The Hairpin Turn: A sharp turn in Kettlebelly Road where my brothers killed a rattlesnake (see previous story about rattlesnakes) and tourists held their breath as they negotiated it.
The Dump Road: A dirt road leading to what for a few years was the park garbage dump. My younger brother remembers it as the Quarry Road because there was a decomposed-granite quarry there.
The View: Where Kettlebelly Road ends at a parking lot with a view of Mt. Shasta.
The Ditch: A water ditch that ran from Indian Creek around the hill and supplied water to the park as well as to some Castella residents. Sometimes in the winter it would freeze and the rangers would take axes up to chop out the ice. Sometimes the downhill side would break or be damaged by a falling tree and everyone would be suddenly without water, a situation calling for immediate repairs. My younger brother remembers dipping buckets of water out of The Gully to use in the house when either of these events occurred. To walk along the ditch in the summer was very pleasant with the shade of the trees and the smell of wild mint underfoot. Five-finger ferns and tiger lilies grew here.
Broken Toe Springs: Along the dirt road to The Water Source was a small bog sporting carnivorous pitcher plants and blossoming azaleas. I remember spending time there with our mother on a warm spring day watching a male Anna’s hummingbird soaring up almost out of sight and then diving down in a big arc to impress his potential mate. There was a wooden sign here saying Broken Toe Springs. I’m sure there’s a story behind that.
The House: Our house (see previous story) was the only house in the park on the west side of the river until a new ranger residence was built up the hill from us. Before that second house was built we used to climb in the apple trees of a small orchard there.
The Orchard: We’d perch on the rail fence next to The Orchard to watch trains going on the track between the highway and the river. These old trees were riddled with hoIes made by sapsuckers. I can still immerse myself in that profusion of fragrant apple blossoms and hear the honey bees, sun warm on my shoulders.
The Shop: A brown building with partially rock walls located above The Gully and used for repairing whatever needed working on in the park. There was a slanted rack there to put garbage cans on for cleaning with pinesol and a strong spray of water from a nozzle. Here too, where the parking area was black-topped, was a basketball hoop for us to shoot baskets.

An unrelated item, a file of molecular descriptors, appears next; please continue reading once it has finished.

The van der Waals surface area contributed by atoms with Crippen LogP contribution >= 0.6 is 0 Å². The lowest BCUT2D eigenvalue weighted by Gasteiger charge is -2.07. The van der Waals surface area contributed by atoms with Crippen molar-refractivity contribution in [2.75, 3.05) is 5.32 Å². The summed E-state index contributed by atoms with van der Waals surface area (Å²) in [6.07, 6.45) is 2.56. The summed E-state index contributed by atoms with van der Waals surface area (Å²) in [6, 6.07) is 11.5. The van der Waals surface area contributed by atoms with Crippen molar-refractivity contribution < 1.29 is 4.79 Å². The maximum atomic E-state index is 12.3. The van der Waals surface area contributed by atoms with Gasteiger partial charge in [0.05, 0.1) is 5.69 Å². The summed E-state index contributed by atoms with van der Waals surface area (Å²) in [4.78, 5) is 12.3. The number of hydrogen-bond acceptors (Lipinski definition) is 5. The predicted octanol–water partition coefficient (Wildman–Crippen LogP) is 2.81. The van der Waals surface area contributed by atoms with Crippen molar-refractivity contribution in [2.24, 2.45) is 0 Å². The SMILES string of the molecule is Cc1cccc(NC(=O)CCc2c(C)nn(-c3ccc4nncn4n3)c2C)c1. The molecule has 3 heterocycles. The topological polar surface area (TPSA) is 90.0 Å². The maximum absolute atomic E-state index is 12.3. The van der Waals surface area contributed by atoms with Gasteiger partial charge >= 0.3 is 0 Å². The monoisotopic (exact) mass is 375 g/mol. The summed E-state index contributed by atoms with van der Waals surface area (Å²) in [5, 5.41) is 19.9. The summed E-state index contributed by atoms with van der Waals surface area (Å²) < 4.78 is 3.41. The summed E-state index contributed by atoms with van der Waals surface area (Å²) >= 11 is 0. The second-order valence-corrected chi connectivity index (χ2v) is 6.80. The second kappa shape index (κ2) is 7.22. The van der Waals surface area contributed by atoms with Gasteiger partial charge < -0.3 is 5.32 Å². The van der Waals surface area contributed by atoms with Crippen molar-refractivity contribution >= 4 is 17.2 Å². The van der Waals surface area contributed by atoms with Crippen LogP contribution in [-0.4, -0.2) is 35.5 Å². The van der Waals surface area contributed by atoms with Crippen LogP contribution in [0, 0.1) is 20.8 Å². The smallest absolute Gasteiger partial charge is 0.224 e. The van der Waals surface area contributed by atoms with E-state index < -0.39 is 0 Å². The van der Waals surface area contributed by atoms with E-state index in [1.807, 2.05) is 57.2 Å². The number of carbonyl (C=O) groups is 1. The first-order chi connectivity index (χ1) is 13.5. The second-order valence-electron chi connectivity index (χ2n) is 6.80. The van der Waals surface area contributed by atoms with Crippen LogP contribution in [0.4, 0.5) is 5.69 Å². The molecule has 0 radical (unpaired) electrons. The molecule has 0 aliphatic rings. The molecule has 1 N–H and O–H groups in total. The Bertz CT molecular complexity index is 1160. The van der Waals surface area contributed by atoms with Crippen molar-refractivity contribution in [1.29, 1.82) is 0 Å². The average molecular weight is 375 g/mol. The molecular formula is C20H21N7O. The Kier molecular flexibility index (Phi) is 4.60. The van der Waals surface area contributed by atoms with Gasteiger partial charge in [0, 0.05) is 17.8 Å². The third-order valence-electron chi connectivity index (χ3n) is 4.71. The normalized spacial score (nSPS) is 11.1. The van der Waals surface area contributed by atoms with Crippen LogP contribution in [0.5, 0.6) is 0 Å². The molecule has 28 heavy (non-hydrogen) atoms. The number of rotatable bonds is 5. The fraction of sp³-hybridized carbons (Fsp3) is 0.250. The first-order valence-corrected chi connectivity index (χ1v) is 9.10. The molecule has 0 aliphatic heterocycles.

The Office: The office for the park was a room in our house for the first few years (see previous story) but then later a separate building nearby, a real office.
The Woods: A short distance up Kettlebelly Road the woods began and, to my mind, extended forever to the north and west. The trees were mostly second or third-growth ponderosa pines and Douglas fir.
And then there were trails: The Crags Trail, Root Creek Trail, The River Trail, Indian Springs Trail (a 1/2 mile trail leading from the Crags Trail to a big granite outcropping with water flowing out of cracks and crannies, decorated with moss and ferns, the source of The Water Source). The Footbridge was a wooden footbridge across the Sacramento River reached by walking a short distance up the highway and going under the railroad tracks to the river. This provided access to The Picnic Area, The Sulphur Springs, and The River Trail.
And of course there were mountains: To the south of us, the dramatic view from the front window was of jagged Grayrock Mountain, and of Flume Creek Ridge, a more rounded ridge running east and west. Girard Ridge was to the east and Kettlebelly Ridge and the crags to our west.
As I write this I can once again see the old orchard with its bee-filled blossoms; smell the pine needles where we roamed the woods; see the red, pebbled dirt along part of the Crags trail and where it turned to the granite of the upper reaches; see the large leaves of Indian Rhubarb in Root Creek and the Sacramento River; taste the pungent sulphur spring; smell azaleas blooming in the bogs where translucent pitcher plants grew; and hear the sounds of water trickling from the rock outcropping at Indian Springs, so welcome on a hot summer day. These places are not only in my memory but are an important part of who I have become.